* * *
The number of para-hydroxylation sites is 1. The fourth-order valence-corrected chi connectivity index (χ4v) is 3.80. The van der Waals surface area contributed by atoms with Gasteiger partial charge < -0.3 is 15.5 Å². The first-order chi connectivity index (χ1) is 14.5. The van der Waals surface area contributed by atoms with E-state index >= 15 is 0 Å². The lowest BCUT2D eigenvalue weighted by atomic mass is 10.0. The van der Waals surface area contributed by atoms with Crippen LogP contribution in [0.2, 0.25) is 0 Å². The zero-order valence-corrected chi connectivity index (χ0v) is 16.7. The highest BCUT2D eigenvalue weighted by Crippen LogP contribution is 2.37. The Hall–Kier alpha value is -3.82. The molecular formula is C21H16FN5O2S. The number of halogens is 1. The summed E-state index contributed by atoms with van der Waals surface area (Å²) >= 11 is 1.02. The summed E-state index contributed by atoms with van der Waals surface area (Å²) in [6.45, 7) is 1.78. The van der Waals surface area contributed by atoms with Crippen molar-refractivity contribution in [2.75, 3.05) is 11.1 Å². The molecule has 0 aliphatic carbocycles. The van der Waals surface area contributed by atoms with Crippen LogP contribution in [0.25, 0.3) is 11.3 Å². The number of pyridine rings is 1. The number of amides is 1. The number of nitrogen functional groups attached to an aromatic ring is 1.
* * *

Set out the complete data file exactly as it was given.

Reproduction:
The number of para-hydroxylation sites is 1. The fourth-order valence-corrected chi connectivity index (χ4v) is 3.80. The van der Waals surface area contributed by atoms with Gasteiger partial charge < -0.3 is 15.5 Å². The first-order chi connectivity index (χ1) is 14.5. The van der Waals surface area contributed by atoms with E-state index >= 15 is 0 Å². The lowest BCUT2D eigenvalue weighted by atomic mass is 10.0. The van der Waals surface area contributed by atoms with Crippen LogP contribution in [0.2, 0.25) is 0 Å². The zero-order valence-corrected chi connectivity index (χ0v) is 16.7. The highest BCUT2D eigenvalue weighted by Crippen LogP contribution is 2.37. The Hall–Kier alpha value is -3.82. The molecular formula is C21H16FN5O2S. The number of halogens is 1. The summed E-state index contributed by atoms with van der Waals surface area (Å²) >= 11 is 1.02. The summed E-state index contributed by atoms with van der Waals surface area (Å²) in [6.45, 7) is 1.78. The van der Waals surface area contributed by atoms with Crippen molar-refractivity contribution in [2.75, 3.05) is 11.1 Å². The molecule has 0 aliphatic carbocycles. The van der Waals surface area contributed by atoms with Crippen LogP contribution in [0.25, 0.3) is 11.3 Å². The number of pyridine rings is 1. The number of amides is 1. The number of nitrogen functional groups attached to an aromatic ring is 1.